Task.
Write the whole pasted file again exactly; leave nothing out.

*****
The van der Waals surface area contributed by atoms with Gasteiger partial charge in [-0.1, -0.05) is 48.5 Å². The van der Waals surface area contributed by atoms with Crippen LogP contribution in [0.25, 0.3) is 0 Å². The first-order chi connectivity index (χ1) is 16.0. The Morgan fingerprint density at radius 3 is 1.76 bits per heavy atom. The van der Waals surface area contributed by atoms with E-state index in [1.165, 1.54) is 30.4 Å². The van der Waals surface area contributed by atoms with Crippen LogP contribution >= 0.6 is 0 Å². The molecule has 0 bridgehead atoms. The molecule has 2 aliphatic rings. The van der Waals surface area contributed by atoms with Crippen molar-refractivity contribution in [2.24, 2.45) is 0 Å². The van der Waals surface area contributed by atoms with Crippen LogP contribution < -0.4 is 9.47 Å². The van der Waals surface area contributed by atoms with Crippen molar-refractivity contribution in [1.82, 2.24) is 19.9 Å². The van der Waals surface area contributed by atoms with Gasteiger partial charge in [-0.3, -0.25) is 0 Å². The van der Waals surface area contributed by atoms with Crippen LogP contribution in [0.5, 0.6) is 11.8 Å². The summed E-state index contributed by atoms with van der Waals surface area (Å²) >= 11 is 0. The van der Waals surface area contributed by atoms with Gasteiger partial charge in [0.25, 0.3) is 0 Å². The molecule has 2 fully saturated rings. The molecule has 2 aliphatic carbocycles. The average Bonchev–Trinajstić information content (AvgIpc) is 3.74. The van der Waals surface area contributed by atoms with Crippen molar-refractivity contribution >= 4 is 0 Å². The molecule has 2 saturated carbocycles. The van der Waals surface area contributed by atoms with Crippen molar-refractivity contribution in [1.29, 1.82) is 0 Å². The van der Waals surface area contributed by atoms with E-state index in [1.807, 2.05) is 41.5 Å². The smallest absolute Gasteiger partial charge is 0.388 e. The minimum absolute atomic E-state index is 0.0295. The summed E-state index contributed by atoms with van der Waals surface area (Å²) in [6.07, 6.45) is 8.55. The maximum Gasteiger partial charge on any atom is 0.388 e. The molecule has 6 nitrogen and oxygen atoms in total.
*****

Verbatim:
The van der Waals surface area contributed by atoms with Gasteiger partial charge in [-0.1, -0.05) is 48.5 Å². The van der Waals surface area contributed by atoms with Crippen LogP contribution in [0.25, 0.3) is 0 Å². The first-order chi connectivity index (χ1) is 16.0. The Morgan fingerprint density at radius 3 is 1.76 bits per heavy atom. The van der Waals surface area contributed by atoms with E-state index in [1.165, 1.54) is 30.4 Å². The van der Waals surface area contributed by atoms with Crippen LogP contribution >= 0.6 is 0 Å². The molecule has 0 bridgehead atoms. The molecule has 2 aliphatic rings. The van der Waals surface area contributed by atoms with Crippen molar-refractivity contribution in [2.24, 2.45) is 0 Å². The van der Waals surface area contributed by atoms with Crippen LogP contribution < -0.4 is 9.47 Å². The van der Waals surface area contributed by atoms with Crippen molar-refractivity contribution in [1.82, 2.24) is 19.9 Å². The van der Waals surface area contributed by atoms with Gasteiger partial charge in [-0.3, -0.25) is 0 Å². The van der Waals surface area contributed by atoms with Crippen LogP contribution in [0.5, 0.6) is 11.8 Å². The summed E-state index contributed by atoms with van der Waals surface area (Å²) >= 11 is 0. The van der Waals surface area contributed by atoms with Gasteiger partial charge in [0.25, 0.3) is 0 Å². The molecule has 2 fully saturated rings. The molecule has 2 aliphatic carbocycles. The average Bonchev–Trinajstić information content (AvgIpc) is 3.74. The van der Waals surface area contributed by atoms with Crippen molar-refractivity contribution >= 4 is 0 Å². The molecule has 2 saturated carbocycles. The van der Waals surface area contributed by atoms with Crippen molar-refractivity contribution in [1.29, 1.82) is 0 Å². The van der Waals surface area contributed by atoms with E-state index in [1.807, 2.05) is 41.5 Å². The smallest absolute Gasteiger partial charge is 0.388 e. The minimum absolute atomic E-state index is 0.0295. The summed E-state index contributed by atoms with van der Waals surface area (Å²) in [6.07, 6.45) is 8.55. The maximum Gasteiger partial charge on any atom is 0.388 e. The molecule has 6 nitrogen and oxygen atoms in total.